Once you have done what you need to do with the old carb or have gotten the new carb ready to install (remove all protective plastic pieces from the new carb), make sure to install a new gasket between the carb and manifold. The new carburetor will come with a new gasket. If you are re-using your old carb, gaskets are available separately from your friendly VW parts merchant.

Installation is pretty much the reverse of removal. Put the new carb onto the manifold (don't forget the gasket!), install the nuts and washers (very carefully), tighten them down. Attach the fuel line and clamp it. Attach the accelerator cable -- insert it into the barrel clamp, pull it toward the rear of the car SLIGHTLY to take out the slack, then hold it there while you tighten the barrel clamp. Re-attach the electromagnetic cutoff valve and choke wiring. Re-attach the vacuum lines for the EGR valve and for the distributor. Make sure you put the distributor cap back on if you removed it earlier. Re-install the air cleaner rubber sleeve.

If you are using a new carb and your engine has an alternator, there is a problem. You will find out that you won't be able to achieve full throttle because the accelerator pump linkage on the right side of the carb will interfere with the alternator case. There are two ways to deal with this. One way is to swap that part of the linkage from your old carb to the new carb. This is what I did, as I still had the original carb. It's not very complex -- there is a spring clip and a nut that must be removed from each carb, and then simply swap the accelerator pump adjusting mechanism from one carb to the other, and reinstall the nut and spring clip. The other way to deal with it is to grind a portion of the alternator case so that the new carb's linkage no longer interferes. I'll leave it up to you which one to choose.

If you re-installed your old carburetor, then it is already set up for your engine, so you're pretty much done. If you are installing a new carb, it needs to be set up properly. The best guide for this process is the Bentley manual, but if you don't have it, here are the instructions:

First, make sure that the spark plugs are clean and gapped properly. Be sure that your valves are properly adjusted, your points are properly adjusted, and your ignition timing is properly set. Below are two labeled pictures of the carb, one of the right side and one of the left side.

Look at the throttle lever (what the accelerator cable attaches to). At the top you will see a screw. The other end of the screw touches a weird-looking cam device. That cam device is part of the automatic choke and is called the fast idle cam. You need to loosen the screw until it is no longer touching the fast idle cam. Then tighten it again until it *just* touches the fast idle cam. Then tighten it another quarter turn.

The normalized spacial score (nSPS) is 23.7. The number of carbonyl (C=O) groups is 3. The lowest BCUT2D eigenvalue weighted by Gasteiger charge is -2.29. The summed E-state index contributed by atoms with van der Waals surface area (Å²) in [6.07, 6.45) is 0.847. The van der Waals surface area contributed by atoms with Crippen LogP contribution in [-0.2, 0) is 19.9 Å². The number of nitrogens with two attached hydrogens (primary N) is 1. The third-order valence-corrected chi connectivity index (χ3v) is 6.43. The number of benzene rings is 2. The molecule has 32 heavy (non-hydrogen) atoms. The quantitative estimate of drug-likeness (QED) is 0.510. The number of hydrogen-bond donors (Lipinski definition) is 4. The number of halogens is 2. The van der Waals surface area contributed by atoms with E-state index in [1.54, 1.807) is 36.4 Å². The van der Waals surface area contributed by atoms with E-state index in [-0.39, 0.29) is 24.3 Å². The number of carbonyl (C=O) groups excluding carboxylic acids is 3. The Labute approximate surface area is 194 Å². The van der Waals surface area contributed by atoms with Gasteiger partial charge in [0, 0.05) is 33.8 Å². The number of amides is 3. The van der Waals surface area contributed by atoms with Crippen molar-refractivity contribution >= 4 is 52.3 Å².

Now you want to start the engine. The carb should be set up well enough so that the engine will at least start. Ideally you want it to start and warm up to operating temperature before you make your adjustments. Do not make any adjustments until the choke has opened completely!

Look at the left side of the carb. You will see two screws above the electromagnetic cutoff valve. The little one is called the volume control screw. The big one is called the bypass screw. The bypass screw controls how much air gets into the carb's idle circuit. The volume control screw controls how much fuel gets into the carb's idle circuit. So you are going to be using these two screws to set your idle mixture and idle speed.

Once the engine has warmed up and the choke is fully open, stop the engine. You want to slowly turn the volume control screw in until it stops. Don't force it at the stop or you will damage the carb. Just turn it in until it bottoms out lightly. Once it bottoms out, turn it back out 2.5 to 3 turns.

Now connect a dwell/tach to the engine and start it. When it is running, you are going to use the bypass screw to adjust the idle speed to 800-900 rpm. Turning it in will generally reduce the idle speed, and turning it out will generally increase it.

Once you have done that, you want to turn the volume control screw out until you get the fastest obtainable idle speed. Stop turning it out when the idle speed does not increase anymore. After you have stopped, turn it back in until the engine speed drops by 20 to 30 rpm.

After you have done that, then reset the idle to 800-900 rpm using the bypass screw.

I know it's a goofy procedure, but you have to do it that way. Also, you will probably have to adjust the automatic choke on a new carb. I have a procedure for that.

Additionally you may find that you have to adjust the accelerator pump for smooth acceleration. That is a separate article altogether, though the Bentley manual covers the procedure pretty well.

That pretty much covers the carburetor removal and installation. Double check your work to make sure you won't be having any fuel leaks, etc.

This is what it should look like:

Sean Bartnik
November 13, 1998